The 2007-08 financial crisis affected many countries simultaneously and led to a global economic crisis unseen since the Great Depression. It was triggered by a proliferation of financial products linked to risky mortgage loans. The crisis seriously called into question financial globalisation, which to a certain extent amplified risks linked to banking activities and financial markets and brought about financial imbalances among leading economic powers. The question of what rules should apply to global financial activity is crucial in channelling the risks inherent to globalisation.
What Is globalization?
Is it the integration of economic,globalization definition political, and cultural systems across the globe? Or is it the dominance of developed countries in decision-making, at the expense of poorer, less powerful nations? Is globalization a force for economic growth, prosperity, and democratic freedom? Or is it a force for environmental devastation, exploitation of the developing world, and suppression of human rights? Does globalization only benefit the rich or can the poor take advantage of it to improve their well-being?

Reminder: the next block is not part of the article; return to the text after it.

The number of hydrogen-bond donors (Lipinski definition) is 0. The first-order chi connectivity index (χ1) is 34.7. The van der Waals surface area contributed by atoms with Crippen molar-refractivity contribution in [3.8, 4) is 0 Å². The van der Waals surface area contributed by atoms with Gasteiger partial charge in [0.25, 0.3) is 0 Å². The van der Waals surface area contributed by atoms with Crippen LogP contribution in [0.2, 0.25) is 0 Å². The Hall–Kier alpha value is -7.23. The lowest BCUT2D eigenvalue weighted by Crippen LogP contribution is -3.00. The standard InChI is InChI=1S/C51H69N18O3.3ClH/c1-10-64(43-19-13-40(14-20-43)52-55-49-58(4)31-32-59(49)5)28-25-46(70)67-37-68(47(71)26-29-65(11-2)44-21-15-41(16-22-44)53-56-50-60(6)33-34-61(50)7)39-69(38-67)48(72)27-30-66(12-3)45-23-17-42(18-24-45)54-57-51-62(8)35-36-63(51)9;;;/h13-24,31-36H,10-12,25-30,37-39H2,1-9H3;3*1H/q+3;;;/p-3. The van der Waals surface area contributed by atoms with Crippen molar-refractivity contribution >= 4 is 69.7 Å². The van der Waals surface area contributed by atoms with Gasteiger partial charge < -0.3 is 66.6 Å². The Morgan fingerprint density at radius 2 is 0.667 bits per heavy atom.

Developing and developed nations alike are feeling the impact of rising world food prices. Contributing factors include extreme weather events, speculation on food prices and subsidies diverting food for the production of biofuel. Rising food prices affect poorer countries disproportionately and sometimes result in political instability. This article argues that research and technology advances in agriculture can only sustain a growing population for a limited period, and that a failure to address the needs of the poor could threaten global security. (Yale Global Online Magazine)